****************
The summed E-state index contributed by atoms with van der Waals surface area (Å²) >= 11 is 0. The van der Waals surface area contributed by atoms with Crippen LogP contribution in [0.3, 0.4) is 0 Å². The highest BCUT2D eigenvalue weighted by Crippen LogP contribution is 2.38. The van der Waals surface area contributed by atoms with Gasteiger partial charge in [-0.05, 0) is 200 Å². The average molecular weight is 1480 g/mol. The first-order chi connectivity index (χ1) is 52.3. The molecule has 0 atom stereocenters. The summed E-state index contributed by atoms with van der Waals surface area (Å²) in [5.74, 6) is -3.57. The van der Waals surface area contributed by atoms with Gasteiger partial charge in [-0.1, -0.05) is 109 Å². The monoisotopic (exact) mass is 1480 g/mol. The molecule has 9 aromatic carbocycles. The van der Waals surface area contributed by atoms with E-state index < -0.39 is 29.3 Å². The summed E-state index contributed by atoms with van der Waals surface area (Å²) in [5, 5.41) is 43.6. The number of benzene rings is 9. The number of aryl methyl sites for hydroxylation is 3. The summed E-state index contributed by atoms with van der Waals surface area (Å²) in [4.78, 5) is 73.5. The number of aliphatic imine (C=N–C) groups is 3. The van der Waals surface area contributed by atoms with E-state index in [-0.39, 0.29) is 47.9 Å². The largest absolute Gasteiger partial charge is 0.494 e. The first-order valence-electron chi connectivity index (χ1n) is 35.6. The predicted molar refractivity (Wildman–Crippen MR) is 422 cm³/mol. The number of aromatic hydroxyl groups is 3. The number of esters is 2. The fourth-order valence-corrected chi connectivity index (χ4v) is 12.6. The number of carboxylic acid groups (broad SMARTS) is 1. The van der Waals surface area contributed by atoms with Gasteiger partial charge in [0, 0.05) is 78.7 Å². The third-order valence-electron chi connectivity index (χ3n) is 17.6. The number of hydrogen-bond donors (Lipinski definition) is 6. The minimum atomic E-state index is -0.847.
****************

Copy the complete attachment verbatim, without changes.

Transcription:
The summed E-state index contributed by atoms with van der Waals surface area (Å²) >= 11 is 0. The van der Waals surface area contributed by atoms with Crippen LogP contribution in [0.3, 0.4) is 0 Å². The highest BCUT2D eigenvalue weighted by Crippen LogP contribution is 2.38. The van der Waals surface area contributed by atoms with Gasteiger partial charge in [-0.05, 0) is 200 Å². The average molecular weight is 1480 g/mol. The first-order chi connectivity index (χ1) is 52.3. The molecule has 0 atom stereocenters. The summed E-state index contributed by atoms with van der Waals surface area (Å²) in [5.74, 6) is -3.57. The van der Waals surface area contributed by atoms with Gasteiger partial charge in [-0.1, -0.05) is 109 Å². The monoisotopic (exact) mass is 1480 g/mol. The molecule has 9 aromatic carbocycles. The van der Waals surface area contributed by atoms with E-state index < -0.39 is 29.3 Å². The summed E-state index contributed by atoms with van der Waals surface area (Å²) in [5, 5.41) is 43.6. The number of benzene rings is 9. The number of aryl methyl sites for hydroxylation is 3. The summed E-state index contributed by atoms with van der Waals surface area (Å²) in [4.78, 5) is 73.5. The number of aliphatic imine (C=N–C) groups is 3. The van der Waals surface area contributed by atoms with E-state index in [-0.39, 0.29) is 47.9 Å². The largest absolute Gasteiger partial charge is 0.494 e. The first-order valence-electron chi connectivity index (χ1n) is 35.6. The predicted molar refractivity (Wildman–Crippen MR) is 422 cm³/mol. The number of aromatic hydroxyl groups is 3. The number of esters is 2. The fourth-order valence-corrected chi connectivity index (χ4v) is 12.6. The number of carboxylic acid groups (broad SMARTS) is 1. The van der Waals surface area contributed by atoms with Gasteiger partial charge in [0, 0.05) is 78.7 Å². The third-order valence-electron chi connectivity index (χ3n) is 17.6. The number of hydrogen-bond donors (Lipinski definition) is 6. The minimum atomic E-state index is -0.847.